Porsche IPO to raise up to $29 billion


aria-label="Ruf Porsche 911 RSR blue 5"

Porsche stock market flotation to comprise 911 million shares priced between $114 and $123.

Porsche AG’s initial public offering (IPO) will be made up of 911 million shares – an apparent reference to its iconic sports car – priced between €76.50 (AUD$114) and €82.50 AUD$(123).

These shares will be split 50:50 into 455.5 million preferred shares (which get priority over receiving dividends) and 455.5 million ordinary shares (which enable voting rights for issues including company strategy), with only the former being listed publicly.

aria-label="2023 Porsche 911 Sport Classic 1"

This amounts to 12.5 per cent of the company being offered in a move that Porsche CEO Oliver Blume called an “icebreaker”, expected to raise between €18.1bn and €19.5bn (AUD$27bn-$29bn) for a raft of new electric cars.

Volkswagen Group chief financial officer Arno Antlitz said “we are now in the home stretch with the IPO plans for Porsche”, signalling that the stock offering – which is due to proceed by early October – is imminent.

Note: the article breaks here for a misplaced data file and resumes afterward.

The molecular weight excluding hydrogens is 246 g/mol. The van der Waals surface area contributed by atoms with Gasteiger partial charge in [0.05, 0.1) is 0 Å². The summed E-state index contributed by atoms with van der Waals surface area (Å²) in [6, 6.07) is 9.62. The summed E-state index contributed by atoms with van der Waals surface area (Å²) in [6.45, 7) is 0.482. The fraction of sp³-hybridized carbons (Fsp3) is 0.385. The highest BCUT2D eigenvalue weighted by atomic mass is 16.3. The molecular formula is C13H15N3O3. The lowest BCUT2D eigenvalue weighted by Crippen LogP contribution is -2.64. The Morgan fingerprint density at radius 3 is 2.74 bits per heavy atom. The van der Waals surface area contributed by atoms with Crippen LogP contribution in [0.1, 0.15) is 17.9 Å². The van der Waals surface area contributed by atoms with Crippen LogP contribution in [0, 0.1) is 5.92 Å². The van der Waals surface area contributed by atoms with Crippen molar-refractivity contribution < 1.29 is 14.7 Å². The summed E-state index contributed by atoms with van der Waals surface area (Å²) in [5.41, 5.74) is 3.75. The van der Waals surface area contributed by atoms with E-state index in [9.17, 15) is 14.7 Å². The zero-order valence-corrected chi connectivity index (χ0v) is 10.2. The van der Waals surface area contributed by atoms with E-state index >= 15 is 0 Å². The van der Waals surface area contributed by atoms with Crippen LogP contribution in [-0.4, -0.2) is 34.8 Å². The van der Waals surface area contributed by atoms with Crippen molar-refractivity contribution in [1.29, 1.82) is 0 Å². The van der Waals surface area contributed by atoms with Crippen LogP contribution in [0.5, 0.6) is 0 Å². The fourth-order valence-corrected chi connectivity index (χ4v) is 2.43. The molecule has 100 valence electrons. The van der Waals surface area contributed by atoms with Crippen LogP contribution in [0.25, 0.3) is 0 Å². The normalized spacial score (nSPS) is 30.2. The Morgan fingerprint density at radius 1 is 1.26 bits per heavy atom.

Blume said in an earlier statement that the IPO will “open up a new chapter” for Porsche and “strengthen [its] ability to further execute [its] strategy”.

The Porsche and Piëch families were approved for 25 per cent-plus-one of the ordinary shares through Porsche Automobil Holding SE, the majority shareholder of the Volkswagen Group, at the IPO price plus 7.5 per cent. This gives the families veto powers for Porsche’s major strategic decisions.

The Qatar Investment Authority – which owns 10.5 per cent of the Volkswagen Group – has committed to purchasing a 4.99 per cent stake in Porsche AG through the IPO.

The sovereign funds of Abu Dhabi and Norway, plus investment fund T Rowe Price, have also agreed to purchase preferred shares amounting to €300m, €750m, and €750m respectively (AUD$447m, $1.12bn, and $1.12bn).

Should the IPO prove successful, the Volkswagen Group will hold an extraordinary general meeting to propose paying shareholders a 49 per cent dividend on the total gross proceeds of the IPO.

Regardless of the finer details, this range eclipses Europe’s previous most valuable IPO: Deutsche Telekom’s €13bn (AUD$19.3bn) listing in 1996.

Antlitz earlier said the Porsche IPO also gives the Volkswagen Group greater flexibility on a public offering for its battery division, Powerco.

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